I caught Ron at start/finish, but I knew my day was over.  I finished the 30k in 2:43ish and 3rd overall, I believe.  Not bad for pacing for a longer race and feeling crappy.  I’d be lying though, if I said I wasn’t frustrated.  A 4:30ish finish (i.e. PR) and very high overall placement in the 50k were well within reach.  But you can’t drive a car without fuel, and I didn’t have any.  Tough luck.

The more I am removed from the race though, the more encouraged I am by the result.  I ran really well and just didn’t finish because my stomach said no.  That’s OK.  This wasn’t a goal race, but rather a test of my fitness, which is the best it’s ever been. As a matter of fact, I would say that this may have been my best race ever in terms of performance.  Strange, isn’t it?

My thanks to all the aid station volunteers as well as Becky and another runner, who lent me their phones, so that I could call my wife to pick me up early.

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5 Responses to Mixed Emotions at PCTR’s Sequoia Races

  1. Addy says:

    I think that that race has a bad aura, or something of that sort. My only time at it, I had a horrible time. When my husband, Ed, tried to do a 50k there, he similarly had stomach/throwing up trouble and had to drop at 20k. Its beautiful trail, but I can’t help thinking that that race spells trouble :).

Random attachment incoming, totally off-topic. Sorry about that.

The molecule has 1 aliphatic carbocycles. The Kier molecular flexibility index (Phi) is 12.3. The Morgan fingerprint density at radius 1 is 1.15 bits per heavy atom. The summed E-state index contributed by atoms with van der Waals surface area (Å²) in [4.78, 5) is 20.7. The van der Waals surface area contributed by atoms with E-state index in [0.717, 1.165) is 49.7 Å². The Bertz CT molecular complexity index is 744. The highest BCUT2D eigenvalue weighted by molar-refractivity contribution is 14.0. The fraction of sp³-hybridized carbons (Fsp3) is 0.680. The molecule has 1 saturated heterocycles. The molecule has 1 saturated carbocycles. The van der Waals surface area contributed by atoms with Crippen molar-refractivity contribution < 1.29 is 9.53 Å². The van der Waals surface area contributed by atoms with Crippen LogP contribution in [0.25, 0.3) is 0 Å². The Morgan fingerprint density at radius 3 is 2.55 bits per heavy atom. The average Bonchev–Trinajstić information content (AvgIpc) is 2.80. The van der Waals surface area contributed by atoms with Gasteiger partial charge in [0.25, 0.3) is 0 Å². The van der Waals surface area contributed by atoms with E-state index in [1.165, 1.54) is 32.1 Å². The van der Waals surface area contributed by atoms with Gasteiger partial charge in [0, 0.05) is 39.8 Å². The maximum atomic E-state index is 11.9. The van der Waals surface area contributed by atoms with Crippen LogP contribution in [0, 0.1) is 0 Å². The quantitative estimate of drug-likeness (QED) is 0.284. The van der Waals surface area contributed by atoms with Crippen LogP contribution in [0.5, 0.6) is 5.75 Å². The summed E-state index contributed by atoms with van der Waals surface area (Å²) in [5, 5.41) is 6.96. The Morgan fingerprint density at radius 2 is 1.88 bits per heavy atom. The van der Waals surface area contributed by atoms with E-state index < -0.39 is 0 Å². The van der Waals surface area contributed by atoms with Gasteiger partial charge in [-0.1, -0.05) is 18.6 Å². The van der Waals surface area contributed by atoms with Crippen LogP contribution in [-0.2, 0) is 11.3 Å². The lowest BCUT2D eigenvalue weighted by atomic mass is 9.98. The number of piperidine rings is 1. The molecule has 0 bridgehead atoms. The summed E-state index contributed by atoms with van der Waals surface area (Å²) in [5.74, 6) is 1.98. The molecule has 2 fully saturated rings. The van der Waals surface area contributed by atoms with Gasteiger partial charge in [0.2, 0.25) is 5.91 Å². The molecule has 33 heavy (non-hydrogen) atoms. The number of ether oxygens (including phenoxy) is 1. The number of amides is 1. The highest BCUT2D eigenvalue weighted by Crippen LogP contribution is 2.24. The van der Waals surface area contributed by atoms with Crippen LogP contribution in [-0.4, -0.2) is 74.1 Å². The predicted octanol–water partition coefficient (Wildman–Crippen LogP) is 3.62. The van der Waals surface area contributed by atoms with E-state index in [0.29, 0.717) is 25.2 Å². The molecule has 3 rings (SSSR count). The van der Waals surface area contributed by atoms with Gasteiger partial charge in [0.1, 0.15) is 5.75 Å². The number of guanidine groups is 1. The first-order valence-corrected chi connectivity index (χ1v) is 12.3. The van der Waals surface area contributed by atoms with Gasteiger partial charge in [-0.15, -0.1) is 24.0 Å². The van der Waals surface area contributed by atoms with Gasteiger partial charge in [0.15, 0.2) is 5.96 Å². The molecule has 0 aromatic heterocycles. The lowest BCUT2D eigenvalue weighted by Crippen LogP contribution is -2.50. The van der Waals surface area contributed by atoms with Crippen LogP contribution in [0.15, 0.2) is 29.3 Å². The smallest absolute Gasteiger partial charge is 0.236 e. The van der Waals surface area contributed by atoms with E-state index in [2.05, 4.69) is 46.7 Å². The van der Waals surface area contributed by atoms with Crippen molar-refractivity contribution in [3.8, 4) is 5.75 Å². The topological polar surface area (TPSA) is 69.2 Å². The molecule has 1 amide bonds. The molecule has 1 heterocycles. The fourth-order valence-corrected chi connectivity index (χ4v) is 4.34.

Besides the throwing up, though, it sounds like you were in a great place, fitness wise. I’m excited to see what you’ll be able to do with a happy stomach!

  2. Ron Little says:

    Thanks for writing up your race report. It’s fun to read about the same race from someone else’s perspective.

    That’s a bummer about your stomach and gastrointestinal issues, otherwise I would not have caught you.

    I evidently was running a bit too fast in the first 30K because I struggled a lot in the last 20K with borderline cramps. Plus I accidentally ran that loop in reverse which added another layer of difficulty because I kept on having indecision when I would come to a trail junction. I’ll try to write up my race report on my blog tonight.

  3. pureh2o says:

    Nice race report. A great read, especially considering how you’ve turned to the bright-side of the race. Way to stay strong and, as I’ve heard Erol “The Rocket” say to many runners on the trail, “Work With It!”
    What did you think caused your issue? Were you just getting sick?
    I was running the 50k puttering about 10 minutes behind you guys at the 30km mark.

  4. Karen Vollan says:

    I greatly enjoyed your report; and yes, you were right to stop. Like an idiot, I finished the course and greatly struggled with the last 20K. In fact, the last 1.7 miles from the aide station hurt the most; the hill seemed to grow from the previous loop.
    See you on another trail, on another day!

  5. Thanks for all the comments.

    @Addy – I’ve raced the course three times now. Once I did well. The trail leads 2-1. I’m determined to even the score!

    @Ron – How you blew by me was impressive. THANK YOU for taking some time to make sure I was ok and offering ginger. That was very gracious!

    @pureH2O – I never really figured out what happened. I had just started a new job (after grad school), which meant a whole new routine for the five days prior to the race. That’s my best guess of what happened.

    @Karen – You’re not an idiot. You’re t.o.u.g.h.!